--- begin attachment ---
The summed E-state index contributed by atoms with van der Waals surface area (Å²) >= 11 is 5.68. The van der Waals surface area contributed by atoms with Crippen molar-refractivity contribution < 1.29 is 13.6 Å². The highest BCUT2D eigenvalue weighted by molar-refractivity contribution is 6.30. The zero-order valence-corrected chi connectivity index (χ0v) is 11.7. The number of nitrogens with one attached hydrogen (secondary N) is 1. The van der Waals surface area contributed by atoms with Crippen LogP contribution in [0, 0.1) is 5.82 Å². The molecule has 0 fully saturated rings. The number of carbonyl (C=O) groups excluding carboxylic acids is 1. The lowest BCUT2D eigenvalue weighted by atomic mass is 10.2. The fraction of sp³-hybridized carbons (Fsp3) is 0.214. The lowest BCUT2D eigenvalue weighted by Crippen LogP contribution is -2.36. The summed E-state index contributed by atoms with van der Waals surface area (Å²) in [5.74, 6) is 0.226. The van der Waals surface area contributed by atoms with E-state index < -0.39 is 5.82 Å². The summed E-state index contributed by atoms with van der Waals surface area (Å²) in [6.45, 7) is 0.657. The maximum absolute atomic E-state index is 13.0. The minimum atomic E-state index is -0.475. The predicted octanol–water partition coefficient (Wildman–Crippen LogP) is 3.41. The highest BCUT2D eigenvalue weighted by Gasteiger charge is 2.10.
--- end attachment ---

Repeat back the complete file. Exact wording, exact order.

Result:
The summed E-state index contributed by atoms with van der Waals surface area (Å²) >= 11 is 5.68. The van der Waals surface area contributed by atoms with Crippen molar-refractivity contribution < 1.29 is 13.6 Å². The highest BCUT2D eigenvalue weighted by molar-refractivity contribution is 6.30. The zero-order valence-corrected chi connectivity index (χ0v) is 11.7. The number of nitrogens with one attached hydrogen (secondary N) is 1. The van der Waals surface area contributed by atoms with Crippen LogP contribution in [0, 0.1) is 5.82 Å². The molecule has 0 fully saturated rings. The number of carbonyl (C=O) groups excluding carboxylic acids is 1. The lowest BCUT2D eigenvalue weighted by atomic mass is 10.2. The fraction of sp³-hybridized carbons (Fsp3) is 0.214. The lowest BCUT2D eigenvalue weighted by Crippen LogP contribution is -2.36. The summed E-state index contributed by atoms with van der Waals surface area (Å²) in [5.74, 6) is 0.226. The van der Waals surface area contributed by atoms with E-state index < -0.39 is 5.82 Å². The summed E-state index contributed by atoms with van der Waals surface area (Å²) in [6.45, 7) is 0.657. The maximum absolute atomic E-state index is 13.0. The minimum atomic E-state index is -0.475. The predicted octanol–water partition coefficient (Wildman–Crippen LogP) is 3.41. The highest BCUT2D eigenvalue weighted by Gasteiger charge is 2.10.